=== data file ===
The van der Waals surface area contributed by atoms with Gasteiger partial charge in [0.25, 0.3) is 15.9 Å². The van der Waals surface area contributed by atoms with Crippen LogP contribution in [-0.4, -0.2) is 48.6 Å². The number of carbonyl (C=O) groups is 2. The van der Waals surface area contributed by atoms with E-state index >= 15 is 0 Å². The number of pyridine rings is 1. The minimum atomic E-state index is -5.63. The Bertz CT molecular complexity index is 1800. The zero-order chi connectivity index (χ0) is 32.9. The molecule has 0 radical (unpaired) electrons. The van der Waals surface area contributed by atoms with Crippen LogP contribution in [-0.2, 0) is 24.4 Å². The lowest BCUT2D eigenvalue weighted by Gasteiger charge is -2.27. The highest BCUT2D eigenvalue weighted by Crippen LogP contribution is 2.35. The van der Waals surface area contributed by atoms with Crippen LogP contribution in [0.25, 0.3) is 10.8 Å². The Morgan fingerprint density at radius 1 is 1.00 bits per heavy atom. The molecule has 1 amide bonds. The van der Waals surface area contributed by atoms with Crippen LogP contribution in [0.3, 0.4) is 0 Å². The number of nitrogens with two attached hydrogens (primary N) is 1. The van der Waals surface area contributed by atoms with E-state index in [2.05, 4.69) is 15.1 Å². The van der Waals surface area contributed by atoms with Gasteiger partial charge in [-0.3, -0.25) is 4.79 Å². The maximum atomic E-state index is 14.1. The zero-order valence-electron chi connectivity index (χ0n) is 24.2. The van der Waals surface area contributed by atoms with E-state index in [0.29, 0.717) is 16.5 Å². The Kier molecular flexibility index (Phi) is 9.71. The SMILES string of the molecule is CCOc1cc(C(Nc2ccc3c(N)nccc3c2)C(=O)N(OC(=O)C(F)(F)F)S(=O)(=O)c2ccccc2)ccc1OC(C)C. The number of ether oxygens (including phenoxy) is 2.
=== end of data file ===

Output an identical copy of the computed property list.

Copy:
The van der Waals surface area contributed by atoms with Gasteiger partial charge in [0.25, 0.3) is 15.9 Å². The van der Waals surface area contributed by atoms with Crippen LogP contribution in [-0.4, -0.2) is 48.6 Å². The number of carbonyl (C=O) groups is 2. The van der Waals surface area contributed by atoms with E-state index >= 15 is 0 Å². The number of pyridine rings is 1. The minimum atomic E-state index is -5.63. The Bertz CT molecular complexity index is 1800. The zero-order chi connectivity index (χ0) is 32.9. The molecule has 0 radical (unpaired) electrons. The van der Waals surface area contributed by atoms with Crippen LogP contribution in [-0.2, 0) is 24.4 Å². The lowest BCUT2D eigenvalue weighted by Gasteiger charge is -2.27. The highest BCUT2D eigenvalue weighted by Crippen LogP contribution is 2.35. The van der Waals surface area contributed by atoms with Crippen LogP contribution in [0.25, 0.3) is 10.8 Å². The Morgan fingerprint density at radius 1 is 1.00 bits per heavy atom. The molecule has 1 amide bonds. The van der Waals surface area contributed by atoms with Crippen LogP contribution in [0.3, 0.4) is 0 Å². The number of nitrogens with two attached hydrogens (primary N) is 1. The van der Waals surface area contributed by atoms with E-state index in [2.05, 4.69) is 15.1 Å². The van der Waals surface area contributed by atoms with Gasteiger partial charge in [-0.3, -0.25) is 4.79 Å². The maximum atomic E-state index is 14.1. The zero-order valence-electron chi connectivity index (χ0n) is 24.2. The van der Waals surface area contributed by atoms with E-state index in [0.29, 0.717) is 16.5 Å². The Kier molecular flexibility index (Phi) is 9.71. The SMILES string of the molecule is CCOc1cc(C(Nc2ccc3c(N)nccc3c2)C(=O)N(OC(=O)C(F)(F)F)S(=O)(=O)c2ccccc2)ccc1OC(C)C. The number of ether oxygens (including phenoxy) is 2.